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Children and female labour supply behaviour

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  • Xiaodi Xie
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    Abstract

    Using the generalized residual method, this paper investigates the assumption that children are exogenous in the labour supply equations of married women via alternative regression specifications for the children variables. The empirical results of this paper suggest that children are endogenous to the participation decision and likely to be exogenous to the hours of work decision for married women. Children under age six have a dramatic negative impact on the labour force participation of married women. These findings support the implication of the literature relating fixed costs of employment, including child care costs, to female labour supply.

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    File URL: http://www.tandfonline.com/doi/abs/10.1080/00036849700000020
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    Bibliographic Info

    Article provided by Taylor & Francis Journals in its journal Applied Economics.

    Volume (Year): 29 (1997)
    Issue (Month): 10 ()
    Pages: 1303-1310

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    Handle: RePEc:taf:applec:v:29:y:1997:i:10:p:1303-1310

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    Web page: http://www.tandfonline.com/RAEC20

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    3. John F. Ermisch & Robert E. Wright, 1993. "Wage Offers and Full-Time and Part-Time Employment by British Women," Journal of Human Resources, University of Wisconsin Press, vol. 28(1), pages 111-133.
    4. Hotz, V Joseph & Miller, Robert A, 1988. "An Empirical Analysis of Life Cycle Fertility and Female Labor Supply," Econometrica, Econometric Society, vol. 56(1), pages 91-118, January.
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    6. Gourieroux, Christian & Monfort, Alain & Renault, Eric & Trognon, Alain, 1987. "Generalised residuals," Journal of Econometrics, Elsevier, vol. 34(1-2), pages 5-32.
    7. Hausman, Jerry & Hall, Bronwyn H & Griliches, Zvi, 1984. "Econometric Models for Count Data with an Application to the Patents-R&D Relationship," Econometrica, Econometric Society, vol. 52(4), pages 909-38, July.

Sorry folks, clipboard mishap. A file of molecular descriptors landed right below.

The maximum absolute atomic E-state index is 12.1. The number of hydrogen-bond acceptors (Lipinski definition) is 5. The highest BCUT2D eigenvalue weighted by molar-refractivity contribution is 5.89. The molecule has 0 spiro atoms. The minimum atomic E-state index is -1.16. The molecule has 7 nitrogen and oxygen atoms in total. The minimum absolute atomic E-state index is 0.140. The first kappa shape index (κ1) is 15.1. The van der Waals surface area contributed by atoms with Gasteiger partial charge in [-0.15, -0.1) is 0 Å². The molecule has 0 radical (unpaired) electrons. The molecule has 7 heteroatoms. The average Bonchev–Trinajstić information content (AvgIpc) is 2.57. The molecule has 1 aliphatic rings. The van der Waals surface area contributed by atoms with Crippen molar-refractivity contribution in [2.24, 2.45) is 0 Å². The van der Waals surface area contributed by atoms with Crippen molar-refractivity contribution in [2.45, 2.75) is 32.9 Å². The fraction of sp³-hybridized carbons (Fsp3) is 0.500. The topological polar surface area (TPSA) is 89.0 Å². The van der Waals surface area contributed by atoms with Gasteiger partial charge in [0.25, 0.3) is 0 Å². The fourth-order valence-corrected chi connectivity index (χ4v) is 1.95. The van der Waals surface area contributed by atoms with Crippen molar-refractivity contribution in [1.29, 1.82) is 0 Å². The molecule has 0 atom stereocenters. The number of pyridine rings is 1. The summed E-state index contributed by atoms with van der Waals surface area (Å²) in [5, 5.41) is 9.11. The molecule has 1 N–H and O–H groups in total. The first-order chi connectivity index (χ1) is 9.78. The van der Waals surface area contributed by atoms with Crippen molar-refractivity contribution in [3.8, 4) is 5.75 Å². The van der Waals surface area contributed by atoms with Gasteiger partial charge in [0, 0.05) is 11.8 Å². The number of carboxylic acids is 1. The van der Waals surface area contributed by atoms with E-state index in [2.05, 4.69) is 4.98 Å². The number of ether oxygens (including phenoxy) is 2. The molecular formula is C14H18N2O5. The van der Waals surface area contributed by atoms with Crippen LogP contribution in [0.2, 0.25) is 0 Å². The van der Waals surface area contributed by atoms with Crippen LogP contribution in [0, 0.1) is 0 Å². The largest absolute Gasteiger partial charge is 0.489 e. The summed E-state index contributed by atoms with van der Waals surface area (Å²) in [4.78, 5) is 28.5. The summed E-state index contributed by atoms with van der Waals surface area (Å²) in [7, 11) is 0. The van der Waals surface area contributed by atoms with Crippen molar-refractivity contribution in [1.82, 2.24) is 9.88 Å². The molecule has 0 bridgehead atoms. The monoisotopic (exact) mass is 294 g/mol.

8. Browning, Martin & Deaton, Angus & Irish, Margaret, 1985. "A Profitable Approach to Labor Supply and Commodity Demands over the Life-Cycle," Econometrica, Econometric Society, vol. 53(3), pages 503-43, May.
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    12. Evelyn L. Lehrer, 1992. "The Impact of Children on Married Women's Labor Supply: Black-White Differentials Revisited," Journal of Human Resources, University of Wisconsin Press, vol. 27(3), pages 422-444.
    13. Pagan, Adrian, 1984. "Econometric Issues in the Analysis of Regressions with Generated Regressors," International Economic Review, Department of Economics, University of Pennsylvania and Osaka University Institute of Social and Economic Research Association, vol. 25(1), pages 221-47, February.
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    15. Killingsworth, Mark R. & Heckman, James J., 1987. "Female labor supply: A survey," Handbook of Labor Economics, in: O. Ashenfelter & R. Layard (ed.), Handbook of Labor Economics, edition 1, volume 1, chapter 2, pages 103-204 Elsevier.
    16. Heckman, James J & Macurdy, Thomas E, 1980. "A Life Cycle Model of Female Labour Supply," Review of Economic Studies, Wiley Blackwell, vol. 47(1), pages 47-74, January.
    17. Mullahy, John, 1986. "Specification and testing of some modified count data models," Journal of Econometrics, Elsevier, vol. 33(3), pages 341-365, December.
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    19. Winkelmann, Rainer & Zimmermann, Klaus F., 1991. "A new approach for modeling economic count data," Economics Letters, Elsevier, vol. 37(2), pages 139-143, October.
    20. Richard Smith & Richard Blundell, 1983. "An Exogeneity Test for the Simultaneous Equation Tobit Model With an Application to Labour Supply," Working Papers 546, Queen's University, Department of Economics.
    21. Cameron, A Colin & Trivedi, Pravin K, 1986. "Econometric Models Based on Count Data: Comparisons and Applications of Some Estimators and Tests," Journal of Applied Econometrics, John Wiley & Sons, Ltd., vol. 1(1), pages 29-53, January.
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